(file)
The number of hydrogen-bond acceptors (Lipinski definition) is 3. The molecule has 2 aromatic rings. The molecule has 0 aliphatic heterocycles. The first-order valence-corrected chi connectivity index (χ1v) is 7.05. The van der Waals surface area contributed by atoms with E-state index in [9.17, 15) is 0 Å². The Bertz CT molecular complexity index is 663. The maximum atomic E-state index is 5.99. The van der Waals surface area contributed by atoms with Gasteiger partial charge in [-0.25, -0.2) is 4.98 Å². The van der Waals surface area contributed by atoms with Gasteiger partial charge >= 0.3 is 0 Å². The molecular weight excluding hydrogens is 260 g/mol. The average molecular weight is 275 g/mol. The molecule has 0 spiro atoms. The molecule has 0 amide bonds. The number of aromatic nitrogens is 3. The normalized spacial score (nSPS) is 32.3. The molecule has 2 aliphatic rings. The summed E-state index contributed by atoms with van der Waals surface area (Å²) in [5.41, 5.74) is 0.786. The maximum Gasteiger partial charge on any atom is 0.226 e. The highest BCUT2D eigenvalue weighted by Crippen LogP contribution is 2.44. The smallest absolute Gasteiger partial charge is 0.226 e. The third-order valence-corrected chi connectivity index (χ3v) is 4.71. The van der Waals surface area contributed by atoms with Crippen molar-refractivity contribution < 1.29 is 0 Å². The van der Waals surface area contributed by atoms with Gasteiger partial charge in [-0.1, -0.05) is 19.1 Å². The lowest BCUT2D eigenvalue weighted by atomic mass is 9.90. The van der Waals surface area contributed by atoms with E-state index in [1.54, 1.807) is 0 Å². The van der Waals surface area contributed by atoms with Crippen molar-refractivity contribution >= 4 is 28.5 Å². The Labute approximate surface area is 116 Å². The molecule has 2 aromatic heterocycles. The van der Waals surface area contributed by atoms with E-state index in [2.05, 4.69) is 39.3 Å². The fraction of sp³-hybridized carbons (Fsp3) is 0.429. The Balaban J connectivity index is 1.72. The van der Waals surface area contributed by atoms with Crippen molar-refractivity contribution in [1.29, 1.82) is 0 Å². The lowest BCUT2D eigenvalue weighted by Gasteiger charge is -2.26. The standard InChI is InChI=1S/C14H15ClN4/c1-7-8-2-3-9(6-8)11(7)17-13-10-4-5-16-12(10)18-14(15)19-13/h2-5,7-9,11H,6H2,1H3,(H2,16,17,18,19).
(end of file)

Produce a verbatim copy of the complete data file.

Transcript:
The number of hydrogen-bond acceptors (Lipinski definition) is 3. The molecule has 2 aromatic rings. The molecule has 0 aliphatic heterocycles. The first-order valence-corrected chi connectivity index (χ1v) is 7.05. The van der Waals surface area contributed by atoms with E-state index in [9.17, 15) is 0 Å². The Bertz CT molecular complexity index is 663. The maximum atomic E-state index is 5.99. The van der Waals surface area contributed by atoms with Gasteiger partial charge in [-0.25, -0.2) is 4.98 Å². The van der Waals surface area contributed by atoms with Gasteiger partial charge >= 0.3 is 0 Å². The molecular weight excluding hydrogens is 260 g/mol. The average molecular weight is 275 g/mol. The molecule has 0 spiro atoms. The molecule has 0 amide bonds. The number of aromatic nitrogens is 3. The normalized spacial score (nSPS) is 32.3. The molecule has 2 aliphatic rings. The summed E-state index contributed by atoms with van der Waals surface area (Å²) in [5.41, 5.74) is 0.786. The maximum Gasteiger partial charge on any atom is 0.226 e. The highest BCUT2D eigenvalue weighted by Crippen LogP contribution is 2.44. The smallest absolute Gasteiger partial charge is 0.226 e. The third-order valence-corrected chi connectivity index (χ3v) is 4.71. The van der Waals surface area contributed by atoms with Crippen molar-refractivity contribution < 1.29 is 0 Å². The van der Waals surface area contributed by atoms with Gasteiger partial charge in [-0.1, -0.05) is 19.1 Å². The lowest BCUT2D eigenvalue weighted by atomic mass is 9.90. The van der Waals surface area contributed by atoms with E-state index in [1.54, 1.807) is 0 Å². The van der Waals surface area contributed by atoms with Crippen molar-refractivity contribution >= 4 is 28.5 Å². The Labute approximate surface area is 116 Å². The molecule has 2 aromatic heterocycles. The van der Waals surface area contributed by atoms with E-state index in [2.05, 4.69) is 39.3 Å². The fraction of sp³-hybridized carbons (Fsp3) is 0.429. The Balaban J connectivity index is 1.72. The van der Waals surface area contributed by atoms with Crippen molar-refractivity contribution in [1.29, 1.82) is 0 Å². The lowest BCUT2D eigenvalue weighted by Gasteiger charge is -2.26. The standard InChI is InChI=1S/C14H15ClN4/c1-7-8-2-3-9(6-8)11(7)17-13-10-4-5-16-12(10)18-14(15)19-13/h2-5,7-9,11H,6H2,1H3,(H2,16,17,18,19).